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Informant: Our attention may have shifted, but the fight against floods is not District News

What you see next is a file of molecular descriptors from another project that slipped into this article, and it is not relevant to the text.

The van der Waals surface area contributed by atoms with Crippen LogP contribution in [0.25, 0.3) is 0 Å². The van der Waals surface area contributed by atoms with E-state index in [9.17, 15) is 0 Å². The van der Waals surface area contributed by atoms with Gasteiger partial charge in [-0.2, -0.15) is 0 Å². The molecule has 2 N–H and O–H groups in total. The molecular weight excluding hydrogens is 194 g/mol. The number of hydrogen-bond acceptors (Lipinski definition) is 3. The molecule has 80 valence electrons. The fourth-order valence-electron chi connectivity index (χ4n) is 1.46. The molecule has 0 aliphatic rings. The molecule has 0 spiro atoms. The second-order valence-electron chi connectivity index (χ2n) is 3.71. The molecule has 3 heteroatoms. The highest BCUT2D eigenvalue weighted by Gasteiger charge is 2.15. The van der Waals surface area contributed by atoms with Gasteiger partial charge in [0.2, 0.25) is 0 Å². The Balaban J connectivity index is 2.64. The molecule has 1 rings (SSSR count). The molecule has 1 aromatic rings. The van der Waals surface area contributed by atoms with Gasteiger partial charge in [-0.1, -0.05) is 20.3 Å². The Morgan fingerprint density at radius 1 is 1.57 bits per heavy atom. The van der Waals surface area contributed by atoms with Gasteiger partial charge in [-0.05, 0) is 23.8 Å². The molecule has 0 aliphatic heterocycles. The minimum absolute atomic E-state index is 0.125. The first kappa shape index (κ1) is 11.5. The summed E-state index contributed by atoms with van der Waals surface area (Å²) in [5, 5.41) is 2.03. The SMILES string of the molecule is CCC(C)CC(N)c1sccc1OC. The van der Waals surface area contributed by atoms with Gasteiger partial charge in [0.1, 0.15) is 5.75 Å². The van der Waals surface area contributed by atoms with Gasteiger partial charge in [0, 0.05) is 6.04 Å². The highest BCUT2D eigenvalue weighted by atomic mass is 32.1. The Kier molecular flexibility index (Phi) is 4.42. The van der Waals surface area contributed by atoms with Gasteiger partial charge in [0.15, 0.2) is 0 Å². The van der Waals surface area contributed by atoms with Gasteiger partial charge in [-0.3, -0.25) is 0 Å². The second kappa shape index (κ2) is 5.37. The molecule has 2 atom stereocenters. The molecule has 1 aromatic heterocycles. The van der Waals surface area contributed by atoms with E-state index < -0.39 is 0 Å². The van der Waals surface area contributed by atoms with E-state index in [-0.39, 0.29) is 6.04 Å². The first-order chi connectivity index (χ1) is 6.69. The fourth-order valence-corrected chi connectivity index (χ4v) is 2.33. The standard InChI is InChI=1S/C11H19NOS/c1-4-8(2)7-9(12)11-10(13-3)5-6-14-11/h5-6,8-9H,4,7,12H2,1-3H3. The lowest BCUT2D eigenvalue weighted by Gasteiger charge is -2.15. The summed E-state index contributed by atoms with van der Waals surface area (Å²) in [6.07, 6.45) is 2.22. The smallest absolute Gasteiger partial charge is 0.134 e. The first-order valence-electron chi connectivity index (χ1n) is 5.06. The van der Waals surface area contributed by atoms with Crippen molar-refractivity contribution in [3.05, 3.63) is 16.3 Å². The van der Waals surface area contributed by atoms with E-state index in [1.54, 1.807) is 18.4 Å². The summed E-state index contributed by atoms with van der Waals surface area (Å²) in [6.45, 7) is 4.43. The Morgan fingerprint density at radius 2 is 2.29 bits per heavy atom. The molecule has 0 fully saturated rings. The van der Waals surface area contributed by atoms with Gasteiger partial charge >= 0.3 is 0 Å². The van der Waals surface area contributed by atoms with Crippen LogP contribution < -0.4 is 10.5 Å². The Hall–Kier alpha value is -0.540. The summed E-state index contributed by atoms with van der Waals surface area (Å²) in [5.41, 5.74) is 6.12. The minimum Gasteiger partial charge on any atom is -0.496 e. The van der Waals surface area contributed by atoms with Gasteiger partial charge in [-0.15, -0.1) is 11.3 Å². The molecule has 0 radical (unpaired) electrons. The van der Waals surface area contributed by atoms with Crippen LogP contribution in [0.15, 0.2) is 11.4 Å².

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It is too easy to get lost in the fog of war, to look at the horror unfolding in Eastern Europe. The news that Russia had bombed a theater with up to 1,000 civilians in the besieged Ukrainian city of Mariupol certainly deserved attention. Similarly, Vladimir Putin’s icy speech to his nation, in which he singled out “national traitors” working in the “fifth column” of the West, and called for “natural and necessary cleansing of society.” There are echoes of Stalinist purges. However, right here, at home, the agony continues in the flood-ravaged region of North Rears in NSW. The mayors of the three local governments – Byron, Balina and Tweed – scratched their heads, wondering why their residents are not eligible for extended Commonwealth payments, while neighboring council districts are eligible. Of course, this had nothing to do with the fact that those who have the right to live in the federal electorate, and those who do not – in Labor. Get rid of this thought – finally, a week later, which seemed like an eternity, it was announced that these counts will receive extended payments. But spare pity owners and veterinarians in flood zones. There was a warning about a nasty disease, especially for horses, called marsh cancer. Swamp cancer or pityosis is an infection that is usually caused when a horse gets into the water with bacteria that can penetrate small cuts or abrasions and create itching, swelling, which will eventually turn into tumor-like growths. This is not the only trouble lurking after the flood. Lismore City News reports that “pleuropneumonia, hoof problems, colic and diarrhea, as well as viral infections such as Hendra, Ross River fever, West Nile virus, Japanese encephalitis and Murray Valley encephalitis” are also on the disease radar. Think of those who have been left homeless. Not only is rent through the roof and housing options virtually non-existent, even due to the dong shortage the country lacks even housing to relocate. (The theory is that the word dong originated in South Africa and was brought in by diggers who had returned from the Boer War.) black Summer fires, then a pandemic, and now the war in Ukraine and sanctions against Russia. About a quarter of our domestic supply of conifers, from which these dwellings are made, previously came from plantations in the Snowy Mountains of New South Wales, which were burned in 2019-20. Demand for other supplies increased during the blockade reconstruction boom, so imports began to arrive in Russia. And now … well, you know the rest of the story. Believe it or not, all of this gloomy news has a small silver backing. A year after his mother’s urn of ashes was washed away by a flood that swept across St. Albans in Hawkesbury Valley northwest of Sydney, Michael Hedger was stunned to hear they appeared after the recent flooding. People who found an urn floating in the floodwaters posted an alert on the St. Albans community’s Facebook page. Michael told the Hawkesbury Gazette that his mother Laura would find the whole episode very funny. Nice to find light among all the shadows. NEWS YOU NEED TO KNOW:



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